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November 2003 • Vol 3, No. 10 •

African Holocausts

By Mumia Abu-Jamal

“Hiti ndiheagwo kiri”—(One does not give a person to a hyena twice)

—African proverb (Gikuyu)

It is virtually impossible to view reports of the carnage ravaging Africa without wondering; Why? How? Can it ever get better?

The newly liberated Africa of the 1960s was a beacon of hope, promising a bright tomorrow for a continent bled for centuries under European colonialism. That promise has not come true for hundreds of millions of African people. Indeed, the last half of the 20th Century may be termed a nightmare of violence, war, loss and death.

The nightmare goes on, into the dawning years of the 21st Century, As certainly as it did the 20th. Is there any hope?

Those who have read these columns for some time will recall references to the Kenyan human rights activist, and former political prisoner, Koigi wa Wamwere, who wrote a remarkable book about Kenya’s years of Western-supported dictatorship under both the Kenyatta and the Moi regimes. Wamwere told a harrowing tale of political repression and brutality under both governments in his I Refuse to Die: My Journey for Freedom (New York: Seven Stories Press, 2002).

Wamwere’s latest work, while centered in his Kenyan experience, delves into the itchy problem of intra-tribal violence in African life, and in a brief 208 pages, examines what he calls “negative ethnicity.” Wamwere argues that ethnicity, standing alone, isn’t the problem; yet the political and economic elites in various countries utilize this “negative ethnicity” to divide the people, and protect their upper class privileges, by appealing to the lowest common denominator: tribe against tribe.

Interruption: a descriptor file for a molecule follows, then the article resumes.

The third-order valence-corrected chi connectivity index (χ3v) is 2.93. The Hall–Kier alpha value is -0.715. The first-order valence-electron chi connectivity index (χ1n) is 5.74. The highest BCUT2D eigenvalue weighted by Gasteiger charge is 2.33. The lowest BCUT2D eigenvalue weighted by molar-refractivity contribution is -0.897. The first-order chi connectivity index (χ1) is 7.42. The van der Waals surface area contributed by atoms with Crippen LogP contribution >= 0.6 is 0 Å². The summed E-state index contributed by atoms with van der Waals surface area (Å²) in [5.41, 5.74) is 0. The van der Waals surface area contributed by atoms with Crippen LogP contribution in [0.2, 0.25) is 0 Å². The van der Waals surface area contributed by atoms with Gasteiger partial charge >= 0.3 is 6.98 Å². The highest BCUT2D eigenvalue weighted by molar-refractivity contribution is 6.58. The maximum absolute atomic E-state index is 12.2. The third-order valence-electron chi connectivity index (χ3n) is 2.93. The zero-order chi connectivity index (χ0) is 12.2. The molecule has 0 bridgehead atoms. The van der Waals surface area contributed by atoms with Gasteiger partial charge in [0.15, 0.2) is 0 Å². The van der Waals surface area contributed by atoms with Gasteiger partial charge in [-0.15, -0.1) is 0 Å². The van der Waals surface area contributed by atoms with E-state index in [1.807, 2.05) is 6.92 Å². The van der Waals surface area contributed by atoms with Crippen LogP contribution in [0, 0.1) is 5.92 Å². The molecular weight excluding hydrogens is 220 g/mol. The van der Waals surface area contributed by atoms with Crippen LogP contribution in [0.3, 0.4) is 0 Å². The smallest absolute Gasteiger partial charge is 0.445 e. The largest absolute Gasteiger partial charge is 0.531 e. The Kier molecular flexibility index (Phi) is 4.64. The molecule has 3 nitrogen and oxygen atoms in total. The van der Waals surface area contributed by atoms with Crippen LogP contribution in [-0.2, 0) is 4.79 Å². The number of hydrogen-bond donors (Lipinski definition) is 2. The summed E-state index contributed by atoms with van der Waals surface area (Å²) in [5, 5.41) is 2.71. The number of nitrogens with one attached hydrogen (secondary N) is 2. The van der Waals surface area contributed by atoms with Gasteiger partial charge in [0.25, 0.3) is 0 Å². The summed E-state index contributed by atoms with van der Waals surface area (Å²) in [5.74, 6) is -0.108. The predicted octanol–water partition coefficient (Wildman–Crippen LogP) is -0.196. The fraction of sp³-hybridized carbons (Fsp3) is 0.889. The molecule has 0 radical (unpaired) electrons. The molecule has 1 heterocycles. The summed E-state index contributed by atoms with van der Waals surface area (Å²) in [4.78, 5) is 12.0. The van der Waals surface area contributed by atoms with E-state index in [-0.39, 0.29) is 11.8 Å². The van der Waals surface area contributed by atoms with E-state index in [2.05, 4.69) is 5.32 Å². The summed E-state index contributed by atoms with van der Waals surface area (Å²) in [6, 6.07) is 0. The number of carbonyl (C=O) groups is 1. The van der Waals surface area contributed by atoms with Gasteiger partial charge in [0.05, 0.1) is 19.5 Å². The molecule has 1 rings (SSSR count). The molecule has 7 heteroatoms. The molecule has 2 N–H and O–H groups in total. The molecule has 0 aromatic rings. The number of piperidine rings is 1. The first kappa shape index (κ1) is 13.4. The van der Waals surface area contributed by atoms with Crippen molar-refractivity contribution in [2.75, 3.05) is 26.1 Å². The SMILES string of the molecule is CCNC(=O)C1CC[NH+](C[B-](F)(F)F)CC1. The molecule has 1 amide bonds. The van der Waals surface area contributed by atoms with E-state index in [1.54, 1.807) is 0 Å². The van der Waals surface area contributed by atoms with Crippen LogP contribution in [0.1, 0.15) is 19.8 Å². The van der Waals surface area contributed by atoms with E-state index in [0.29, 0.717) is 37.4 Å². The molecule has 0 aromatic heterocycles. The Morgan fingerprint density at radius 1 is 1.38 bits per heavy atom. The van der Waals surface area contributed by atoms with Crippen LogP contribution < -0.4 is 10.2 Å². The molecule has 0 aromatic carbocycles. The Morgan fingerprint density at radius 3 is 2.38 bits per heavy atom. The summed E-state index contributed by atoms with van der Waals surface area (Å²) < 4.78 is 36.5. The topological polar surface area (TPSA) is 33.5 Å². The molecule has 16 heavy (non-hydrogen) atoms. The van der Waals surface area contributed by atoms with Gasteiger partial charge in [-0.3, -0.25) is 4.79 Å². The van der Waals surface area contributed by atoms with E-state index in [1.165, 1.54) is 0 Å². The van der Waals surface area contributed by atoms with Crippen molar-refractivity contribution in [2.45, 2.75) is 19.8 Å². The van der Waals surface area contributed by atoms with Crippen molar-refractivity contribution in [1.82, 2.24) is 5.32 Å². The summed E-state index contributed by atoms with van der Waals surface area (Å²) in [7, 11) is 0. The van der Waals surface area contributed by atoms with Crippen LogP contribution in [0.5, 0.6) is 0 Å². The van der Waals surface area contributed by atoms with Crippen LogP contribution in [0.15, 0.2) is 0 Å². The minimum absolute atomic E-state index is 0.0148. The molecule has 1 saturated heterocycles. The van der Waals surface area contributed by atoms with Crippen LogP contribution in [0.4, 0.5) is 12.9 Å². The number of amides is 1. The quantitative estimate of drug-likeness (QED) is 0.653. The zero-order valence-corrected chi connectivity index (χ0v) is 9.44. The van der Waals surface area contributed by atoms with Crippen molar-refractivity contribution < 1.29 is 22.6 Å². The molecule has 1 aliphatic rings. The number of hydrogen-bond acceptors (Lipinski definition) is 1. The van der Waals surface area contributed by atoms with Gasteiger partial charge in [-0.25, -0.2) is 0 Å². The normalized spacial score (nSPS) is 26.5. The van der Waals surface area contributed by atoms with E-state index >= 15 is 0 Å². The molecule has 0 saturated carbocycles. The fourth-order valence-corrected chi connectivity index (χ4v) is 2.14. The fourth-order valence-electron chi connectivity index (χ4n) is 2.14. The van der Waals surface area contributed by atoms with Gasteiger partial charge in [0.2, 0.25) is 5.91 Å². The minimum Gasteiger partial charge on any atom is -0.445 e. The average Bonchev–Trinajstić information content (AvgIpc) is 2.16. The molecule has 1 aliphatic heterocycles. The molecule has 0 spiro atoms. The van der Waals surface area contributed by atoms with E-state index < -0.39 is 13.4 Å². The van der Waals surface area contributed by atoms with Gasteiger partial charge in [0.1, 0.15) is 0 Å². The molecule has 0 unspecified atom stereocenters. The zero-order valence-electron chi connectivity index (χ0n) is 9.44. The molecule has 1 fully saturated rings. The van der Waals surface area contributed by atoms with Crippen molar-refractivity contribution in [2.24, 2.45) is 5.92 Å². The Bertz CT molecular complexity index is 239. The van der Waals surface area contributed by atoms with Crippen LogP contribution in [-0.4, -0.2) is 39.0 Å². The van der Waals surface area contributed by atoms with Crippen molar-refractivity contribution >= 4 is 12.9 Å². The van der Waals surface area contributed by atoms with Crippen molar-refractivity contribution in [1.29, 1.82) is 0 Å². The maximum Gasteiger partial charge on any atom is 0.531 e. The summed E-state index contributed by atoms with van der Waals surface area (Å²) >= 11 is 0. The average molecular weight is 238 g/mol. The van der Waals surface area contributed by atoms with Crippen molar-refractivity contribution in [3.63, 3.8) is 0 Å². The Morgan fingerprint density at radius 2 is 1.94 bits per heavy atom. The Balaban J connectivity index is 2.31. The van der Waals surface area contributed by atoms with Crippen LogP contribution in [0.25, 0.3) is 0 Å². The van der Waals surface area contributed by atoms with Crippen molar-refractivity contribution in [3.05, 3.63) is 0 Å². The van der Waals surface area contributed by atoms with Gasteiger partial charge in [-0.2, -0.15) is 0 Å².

The result? What begins as personal and communal biases explodes into inter-communal, often bi-national violence, that splits communities and nations asunder.

In his latest book, titled Negative Ethnicity: From Bias to Genocide (New York: Seven Stories, 2003), Wamwere explains recent outbreaks in Kenya, Nigeria, Sudan, Rwanda, Uganda, Burundi, and other African hotspots. Wamwere explains that national elites use the social distinction of ethnicity to keep people concentrated on their neighbors, rather than their leaders. Thus, the “enemy” is the nearest tribe, never the state; and never the exploiting class which appropriates the powers and privileges of government. Wamwere cites one example:

Martin Shikuku, a former member of the Kenyan Parlliament and government minister, used to say that Africans are cursed. This is why we have suffered so much, why we hate and fight each other. Yet all people are born with a capacity for both good and evil, and all people have the impulse to fight. The only curse Africans suffer is the greed of our elites, who for their own gain promote hatred and wars. I asked many Africans why we hate and fight among ourselves, and several explanations emerged: personal gain, political gain, jobs, business, land. A Nigerian friend, the late Chief Victor Nwankwo, who was assassinated on August 29, 2002—God rest his soul in peace—put it well: “(Negative) ethnicity is a personal quest for resources in a tribal toga.” (Negative Ethnicity, Wamwere, p. 68-69)

At first glance, the prospect of ethnic rivalry in Africa seems perplexing to African-Americans, who cannot fathom how such bitter and violent conflicts develop among all Black peoples in African countries. What is lost on African-Americans is the meaning of tribe: the very foundation of one’s identity.

And yet, Black Americans who may look down their noses at African tribal wars often live in urban centers where equally mindless gang warfare has made life all but unlivable.

The solution? Wamwere believes that the first step is to honestly acknowledge the problem, and then to confront it with ideas. He advocates the emergence of multi-ethnic political parties and socially progressive groups. He advocates socialist humanism, which accords to each person the respect of the other. He advocates the establishment of Nkrumah’s dream of a United States of Africa, where the calls of clan, tribe and ethnicity can be lessened by a greater sense of the whole. He advocates no less than a rebirth of the ancient ancestral homeland of humanity—Africa, which is necessary for its very survival.

He advocates life.

—Copyright 2003, Mumia Abu-Jamal





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